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2018 lower East Rift Zone Eruption and Summit Collapse

In 2018, Kīlauea’s long-lived Pu‘u‘ō‘ō eruption, on the middle East Rift Zone, and decade-old summit lava lake eruption ended. A large lower East Rift Zone eruption partially drained the summit magma reservoir, which caused portions of the unsupported summit caldera floor to collapse. 

Kīlauea 2018 lower East Rift Zone Eruption and Summit Collapse

In 2018, Kīlauea’s long-lived Pu‘u‘ō‘ō eruption, on the middle East Rift Zone, and decade-old summit lava lake eruption ended. A large lower East Rift Zone eruption partially drained the summit magma reservoir, which caused portions of the unsupported summit caldera floor to collapse. The event was significant for being the largest lower East Rift Zone eruption and summit collapse in at least 200 years; it was also sadly the most destructive eruption in Hawaii over the same time period.

Collapse of Pu‘u‘ō‘ō and dike migration down Kīlauea East Rift Zone

plume of reddish-brown ash skyward
With each large earthquake, ground shaking causes additional collapse within the Pu‘u ‘Ō‘ō crater, sending a plume of reddish-brown ash skyward. The size and vigor of a plume depends on the size of the earthquake and subsequent collapse. This roiling ash plume followed the magnitude-6.9 earthquake on May 4. Much of the rock within the crater is rust in color, which is a result of heavy alteration by acidic volcanic gases. When the rock is pulverized by a collapse event, the resulting ash plume is pink to reddish-brown ash plume.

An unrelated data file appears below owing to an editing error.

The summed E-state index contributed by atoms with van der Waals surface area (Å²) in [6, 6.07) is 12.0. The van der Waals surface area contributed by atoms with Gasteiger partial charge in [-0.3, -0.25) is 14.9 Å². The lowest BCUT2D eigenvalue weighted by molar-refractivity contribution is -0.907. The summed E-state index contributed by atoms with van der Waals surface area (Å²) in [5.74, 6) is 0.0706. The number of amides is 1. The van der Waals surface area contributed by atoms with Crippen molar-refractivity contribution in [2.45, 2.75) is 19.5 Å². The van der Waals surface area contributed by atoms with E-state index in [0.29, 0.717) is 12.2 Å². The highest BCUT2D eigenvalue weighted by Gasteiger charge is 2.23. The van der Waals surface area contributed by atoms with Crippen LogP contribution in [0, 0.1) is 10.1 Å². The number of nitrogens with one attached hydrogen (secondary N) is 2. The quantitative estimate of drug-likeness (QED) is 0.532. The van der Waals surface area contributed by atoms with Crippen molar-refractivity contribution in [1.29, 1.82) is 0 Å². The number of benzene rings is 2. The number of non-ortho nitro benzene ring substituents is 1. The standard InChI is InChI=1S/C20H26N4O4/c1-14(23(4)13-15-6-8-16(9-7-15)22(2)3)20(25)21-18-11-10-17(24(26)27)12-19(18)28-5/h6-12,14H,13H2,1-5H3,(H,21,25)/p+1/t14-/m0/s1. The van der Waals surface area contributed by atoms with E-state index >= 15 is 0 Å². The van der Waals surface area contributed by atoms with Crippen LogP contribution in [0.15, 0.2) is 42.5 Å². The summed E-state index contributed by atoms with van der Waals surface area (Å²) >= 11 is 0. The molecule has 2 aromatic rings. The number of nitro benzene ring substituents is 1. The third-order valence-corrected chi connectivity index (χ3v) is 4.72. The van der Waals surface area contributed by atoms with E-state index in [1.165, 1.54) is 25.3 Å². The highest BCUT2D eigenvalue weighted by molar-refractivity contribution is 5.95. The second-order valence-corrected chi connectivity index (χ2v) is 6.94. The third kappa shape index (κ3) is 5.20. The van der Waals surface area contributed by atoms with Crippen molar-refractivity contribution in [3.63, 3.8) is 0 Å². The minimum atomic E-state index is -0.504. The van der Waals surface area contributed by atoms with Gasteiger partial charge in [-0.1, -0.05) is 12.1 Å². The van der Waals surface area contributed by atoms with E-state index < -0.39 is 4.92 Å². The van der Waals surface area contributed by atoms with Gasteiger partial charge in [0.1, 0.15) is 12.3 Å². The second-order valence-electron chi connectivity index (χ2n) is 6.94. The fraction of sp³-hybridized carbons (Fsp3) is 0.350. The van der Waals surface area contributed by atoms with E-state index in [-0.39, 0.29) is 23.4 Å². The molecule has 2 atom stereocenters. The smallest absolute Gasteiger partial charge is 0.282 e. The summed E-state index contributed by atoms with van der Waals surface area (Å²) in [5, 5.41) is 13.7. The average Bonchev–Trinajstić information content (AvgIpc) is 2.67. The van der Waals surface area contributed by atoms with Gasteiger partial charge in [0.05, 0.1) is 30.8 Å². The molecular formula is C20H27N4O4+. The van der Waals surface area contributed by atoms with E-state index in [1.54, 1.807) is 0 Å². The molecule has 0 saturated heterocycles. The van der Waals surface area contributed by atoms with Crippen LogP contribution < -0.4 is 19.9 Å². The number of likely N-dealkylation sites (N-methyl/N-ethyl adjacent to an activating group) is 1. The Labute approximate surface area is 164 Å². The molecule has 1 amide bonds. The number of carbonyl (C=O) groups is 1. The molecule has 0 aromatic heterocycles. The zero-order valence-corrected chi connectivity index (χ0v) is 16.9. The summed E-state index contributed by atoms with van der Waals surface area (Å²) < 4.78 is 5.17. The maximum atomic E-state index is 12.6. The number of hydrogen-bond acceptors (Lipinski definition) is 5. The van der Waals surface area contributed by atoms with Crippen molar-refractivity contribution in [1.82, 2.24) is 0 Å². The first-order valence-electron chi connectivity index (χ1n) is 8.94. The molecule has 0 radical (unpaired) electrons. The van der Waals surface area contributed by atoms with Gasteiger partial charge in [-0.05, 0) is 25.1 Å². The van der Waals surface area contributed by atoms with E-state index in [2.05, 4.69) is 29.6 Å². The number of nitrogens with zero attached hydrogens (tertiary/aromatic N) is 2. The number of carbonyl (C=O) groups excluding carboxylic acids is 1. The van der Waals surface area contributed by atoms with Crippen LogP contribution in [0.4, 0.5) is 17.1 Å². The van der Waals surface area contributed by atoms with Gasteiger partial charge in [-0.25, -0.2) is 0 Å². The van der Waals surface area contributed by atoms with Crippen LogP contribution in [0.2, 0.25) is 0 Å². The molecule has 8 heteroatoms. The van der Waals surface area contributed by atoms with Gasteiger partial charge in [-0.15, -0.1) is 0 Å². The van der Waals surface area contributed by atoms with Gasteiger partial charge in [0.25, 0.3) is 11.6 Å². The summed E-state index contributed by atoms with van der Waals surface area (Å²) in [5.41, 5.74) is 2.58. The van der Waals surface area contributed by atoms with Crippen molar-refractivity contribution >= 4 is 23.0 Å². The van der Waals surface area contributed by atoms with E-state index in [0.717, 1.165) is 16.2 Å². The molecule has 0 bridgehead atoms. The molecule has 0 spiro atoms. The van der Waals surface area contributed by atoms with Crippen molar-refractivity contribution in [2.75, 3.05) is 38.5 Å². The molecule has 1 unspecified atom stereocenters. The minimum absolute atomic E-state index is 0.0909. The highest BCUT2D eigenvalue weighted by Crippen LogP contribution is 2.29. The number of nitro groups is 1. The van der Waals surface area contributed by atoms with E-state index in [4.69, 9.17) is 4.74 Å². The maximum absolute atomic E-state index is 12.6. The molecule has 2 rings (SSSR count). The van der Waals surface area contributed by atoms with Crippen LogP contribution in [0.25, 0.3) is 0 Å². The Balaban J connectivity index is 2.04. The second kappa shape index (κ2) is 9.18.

Increased pressurization of Kīlauea’s magmatic system, indicated by high lava lake levels at the summit and increased rates of ground tilt, likely enabled magma to intrude past Pu‘u‘ō‘ō, a vent that had been erupting nearly continuously on Kīlauea’s middle East Rift Zone since 1983. Pu‘u‘ō‘ō shield collapsed on April 30, 2018, forming a crater; this reflected a sub-surface change that allowed a dike body of magma to move below ground towards the lower East Rift Zone.